• Measures to understand the genomic make-up of an individual’s cancer cells are anticipated to play an increasingly important role for risk-adapted personalized treatment (e.g. companion diagnostics for PARP inhibitors) and also surveillance strategies, thereby ultimately improving the prognosis for the patient.
• Next generation sequencing-based approaches are increasingly accepted by professional societies and health care systems as appropriate diagnostic approaches to identify individuals with germline and/or somatic mutation(s) in cancer risk genes.
• RAD51C is an established cancer susceptibility gene.
• Myriad Genetics included RAD51C (in addition to BRCA1 and 2) in their homologous Recombination Deficiency (HRD) test which is currently in the validation phase.
• The proprietors offer EP 11 713 793.5, US 13/640,117 and CA 2,795,880 (derived from PCT/EP2011/055651, published as WO2011/124725 A1) as well as
EP 10 159 524.7 (priority application) for exclusive license.
• The disclosure and the claims currently pending are concentrated in three areas:
1. the diagnostic use of loss-of-function germ-line mutations in RAD51C as cancer susceptibility factor for inherited and sporadic breast, ovarian and head/neck cancers
2. the diagnostic use of RAD51C loss-of-function (either by mutations, splice defects, promoter methylations, microRNAs, protein abnormalities) in tumor cells of breast, ovarian and head/neck cancer patients
3. the use of RAD51C loss-of-function information in tumor cells for treatment stratification, e.g. for PARP or TOPO I inhibitors
• The grant of a European patent based on the priority application EP 10 159 524.7 is currently postponed to allow a potential licensee to decide on claim structure and claim language as well as on relevant European countries.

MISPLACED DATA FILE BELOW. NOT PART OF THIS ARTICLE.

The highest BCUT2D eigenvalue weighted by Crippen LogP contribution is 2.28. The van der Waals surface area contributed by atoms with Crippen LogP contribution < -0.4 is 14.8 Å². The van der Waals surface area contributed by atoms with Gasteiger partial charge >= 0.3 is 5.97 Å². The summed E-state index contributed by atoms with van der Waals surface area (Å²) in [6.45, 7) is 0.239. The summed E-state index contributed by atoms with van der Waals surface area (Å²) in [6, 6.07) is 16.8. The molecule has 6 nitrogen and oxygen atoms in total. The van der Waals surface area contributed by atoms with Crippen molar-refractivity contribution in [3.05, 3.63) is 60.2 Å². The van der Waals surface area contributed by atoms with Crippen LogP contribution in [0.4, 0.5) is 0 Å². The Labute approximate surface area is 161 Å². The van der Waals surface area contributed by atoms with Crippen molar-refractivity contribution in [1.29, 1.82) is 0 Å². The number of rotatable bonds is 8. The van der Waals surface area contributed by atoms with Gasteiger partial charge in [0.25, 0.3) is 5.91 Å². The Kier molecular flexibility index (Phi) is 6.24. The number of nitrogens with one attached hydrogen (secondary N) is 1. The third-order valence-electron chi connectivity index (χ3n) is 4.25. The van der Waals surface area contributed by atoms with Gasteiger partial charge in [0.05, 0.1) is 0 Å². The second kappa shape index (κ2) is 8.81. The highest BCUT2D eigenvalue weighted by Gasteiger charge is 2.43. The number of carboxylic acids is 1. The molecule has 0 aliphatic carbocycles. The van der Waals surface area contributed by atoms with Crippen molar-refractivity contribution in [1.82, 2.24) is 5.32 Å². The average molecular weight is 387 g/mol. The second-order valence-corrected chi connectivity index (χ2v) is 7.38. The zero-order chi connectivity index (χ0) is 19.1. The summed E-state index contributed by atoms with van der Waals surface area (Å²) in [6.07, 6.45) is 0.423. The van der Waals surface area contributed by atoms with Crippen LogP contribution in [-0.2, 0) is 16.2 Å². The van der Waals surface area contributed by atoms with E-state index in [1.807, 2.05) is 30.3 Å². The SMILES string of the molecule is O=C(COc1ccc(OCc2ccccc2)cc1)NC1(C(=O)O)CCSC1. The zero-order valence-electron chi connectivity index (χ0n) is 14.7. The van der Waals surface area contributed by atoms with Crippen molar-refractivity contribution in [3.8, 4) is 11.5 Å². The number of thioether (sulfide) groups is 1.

1. J. Thacker, The RAD51 gene family, genetic instability and cancer. Cancer Lett 219, 125 (Mar 10, 2005).
2. A. J. Deans, S. C. West, DNA interstrand crosslink repair and cancer. Nat Rev Cancer 11, 467 (2011).
3. A. D. D'Andrea, Susceptibility pathways in Fanconi's anemia and breast cancer. N Engl J Med 362, 1909 (May 20, 2010).
4. F. Vaz et al., Mutation of the RAD51C gene in a Fanconi anemia-like disorder. Nat Genet 42, 406 (May, 2010).
5. A. Meindl et al., Germline mutations in breast and ovarian cancer pedigrees establish RAD51C as a human cancer susceptibility gene. Nat Genet 42, 410 (May, 2010).
6. K. Scheckenbach et al., RAD51C--A new human cancer susceptibility gene for sporadic squamous cell carcinoma of the head and neck (HNSCC). Oral Oncol 50, 196 (Mar, 2014).
7. K. P. Pennington, E. M. Swisher, Hereditary ovarian cancer: Beyond the usual suspects. Gynecol Oncol 124, 347 (Feb, 2012).
8. V. Abkevich et al., Patterns of genomic loss of heterozygosity predict homologous recombination repair defects in epithelial ovarian cancer. Br J Cancer 107, 1776 (Nov 6, 2012).
9. A. Min et al., RAD51C-deficient cancer cells are highly sensitive to the PARP inhibitor olaparib. Mol Cancer Ther 12, 865 (Jun, 2013).
An invention of the University Hospital Cologne (UKK), the Heinrich-Heine-University Duesseldorf and Prof. Helmut Hanenberg.